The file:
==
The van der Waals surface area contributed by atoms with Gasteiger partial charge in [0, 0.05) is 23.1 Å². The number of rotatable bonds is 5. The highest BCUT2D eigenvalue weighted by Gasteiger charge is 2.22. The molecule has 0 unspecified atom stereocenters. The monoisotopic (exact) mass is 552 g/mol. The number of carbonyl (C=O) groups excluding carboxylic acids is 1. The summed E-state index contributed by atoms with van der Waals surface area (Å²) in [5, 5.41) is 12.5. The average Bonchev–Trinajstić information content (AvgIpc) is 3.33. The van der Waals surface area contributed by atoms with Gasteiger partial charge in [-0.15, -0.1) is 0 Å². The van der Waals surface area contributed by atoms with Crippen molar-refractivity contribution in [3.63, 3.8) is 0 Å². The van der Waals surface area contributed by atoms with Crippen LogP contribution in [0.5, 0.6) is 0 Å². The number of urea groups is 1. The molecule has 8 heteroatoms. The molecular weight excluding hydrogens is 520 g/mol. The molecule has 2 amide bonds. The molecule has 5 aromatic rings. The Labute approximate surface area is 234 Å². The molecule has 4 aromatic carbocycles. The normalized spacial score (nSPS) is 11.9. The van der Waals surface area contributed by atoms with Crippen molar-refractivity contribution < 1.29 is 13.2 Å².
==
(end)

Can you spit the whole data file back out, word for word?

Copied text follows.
The van der Waals surface area contributed by atoms with Gasteiger partial charge in [0, 0.05) is 23.1 Å². The number of rotatable bonds is 5. The highest BCUT2D eigenvalue weighted by Gasteiger charge is 2.22. The molecule has 0 unspecified atom stereocenters. The monoisotopic (exact) mass is 552 g/mol. The number of carbonyl (C=O) groups excluding carboxylic acids is 1. The summed E-state index contributed by atoms with van der Waals surface area (Å²) in [5, 5.41) is 12.5. The average Bonchev–Trinajstić information content (AvgIpc) is 3.33. The van der Waals surface area contributed by atoms with Gasteiger partial charge in [-0.15, -0.1) is 0 Å². The van der Waals surface area contributed by atoms with Crippen molar-refractivity contribution in [3.63, 3.8) is 0 Å². The van der Waals surface area contributed by atoms with Crippen LogP contribution in [0.5, 0.6) is 0 Å². The number of urea groups is 1. The molecule has 8 heteroatoms. The molecular weight excluding hydrogens is 520 g/mol. The molecule has 2 amide bonds. The molecule has 5 aromatic rings. The Labute approximate surface area is 234 Å². The molecule has 4 aromatic carbocycles. The normalized spacial score (nSPS) is 11.9. The van der Waals surface area contributed by atoms with Crippen molar-refractivity contribution < 1.29 is 13.2 Å².